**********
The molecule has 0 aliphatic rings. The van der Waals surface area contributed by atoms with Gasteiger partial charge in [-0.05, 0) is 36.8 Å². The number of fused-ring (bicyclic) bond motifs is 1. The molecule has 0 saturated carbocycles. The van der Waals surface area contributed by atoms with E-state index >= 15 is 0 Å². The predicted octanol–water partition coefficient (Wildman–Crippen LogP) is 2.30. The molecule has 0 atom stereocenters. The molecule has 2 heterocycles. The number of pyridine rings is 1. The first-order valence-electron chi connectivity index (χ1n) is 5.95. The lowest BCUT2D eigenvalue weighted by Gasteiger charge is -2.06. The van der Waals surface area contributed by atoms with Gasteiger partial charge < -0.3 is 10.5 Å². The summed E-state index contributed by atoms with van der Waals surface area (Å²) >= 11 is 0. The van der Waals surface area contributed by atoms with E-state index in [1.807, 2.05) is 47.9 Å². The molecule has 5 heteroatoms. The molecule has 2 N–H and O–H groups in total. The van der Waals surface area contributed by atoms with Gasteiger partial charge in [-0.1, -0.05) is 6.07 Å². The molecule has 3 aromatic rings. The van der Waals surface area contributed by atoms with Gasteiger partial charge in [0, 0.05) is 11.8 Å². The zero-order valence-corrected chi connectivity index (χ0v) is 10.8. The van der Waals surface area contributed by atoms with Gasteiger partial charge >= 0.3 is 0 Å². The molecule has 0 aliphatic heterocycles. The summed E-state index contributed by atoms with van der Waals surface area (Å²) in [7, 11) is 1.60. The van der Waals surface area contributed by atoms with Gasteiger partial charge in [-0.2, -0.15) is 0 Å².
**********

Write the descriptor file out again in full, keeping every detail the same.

The molecule has 0 aliphatic rings. The van der Waals surface area contributed by atoms with Gasteiger partial charge in [-0.05, 0) is 36.8 Å². The number of fused-ring (bicyclic) bond motifs is 1. The molecule has 0 saturated carbocycles. The van der Waals surface area contributed by atoms with E-state index >= 15 is 0 Å². The predicted octanol–water partition coefficient (Wildman–Crippen LogP) is 2.30. The molecule has 0 atom stereocenters. The molecule has 2 heterocycles. The number of pyridine rings is 1. The first-order valence-electron chi connectivity index (χ1n) is 5.95. The lowest BCUT2D eigenvalue weighted by Gasteiger charge is -2.06. The van der Waals surface area contributed by atoms with Gasteiger partial charge < -0.3 is 10.5 Å². The summed E-state index contributed by atoms with van der Waals surface area (Å²) >= 11 is 0. The van der Waals surface area contributed by atoms with E-state index in [1.807, 2.05) is 47.9 Å². The molecule has 5 heteroatoms. The molecule has 2 N–H and O–H groups in total. The van der Waals surface area contributed by atoms with Gasteiger partial charge in [-0.1, -0.05) is 6.07 Å². The molecule has 3 aromatic rings. The van der Waals surface area contributed by atoms with Gasteiger partial charge in [0, 0.05) is 11.8 Å². The zero-order valence-corrected chi connectivity index (χ0v) is 10.8. The van der Waals surface area contributed by atoms with Gasteiger partial charge >= 0.3 is 0 Å². The molecule has 0 aliphatic heterocycles. The summed E-state index contributed by atoms with van der Waals surface area (Å²) in [7, 11) is 1.60. The van der Waals surface area contributed by atoms with Gasteiger partial charge in [-0.2, -0.15) is 0 Å².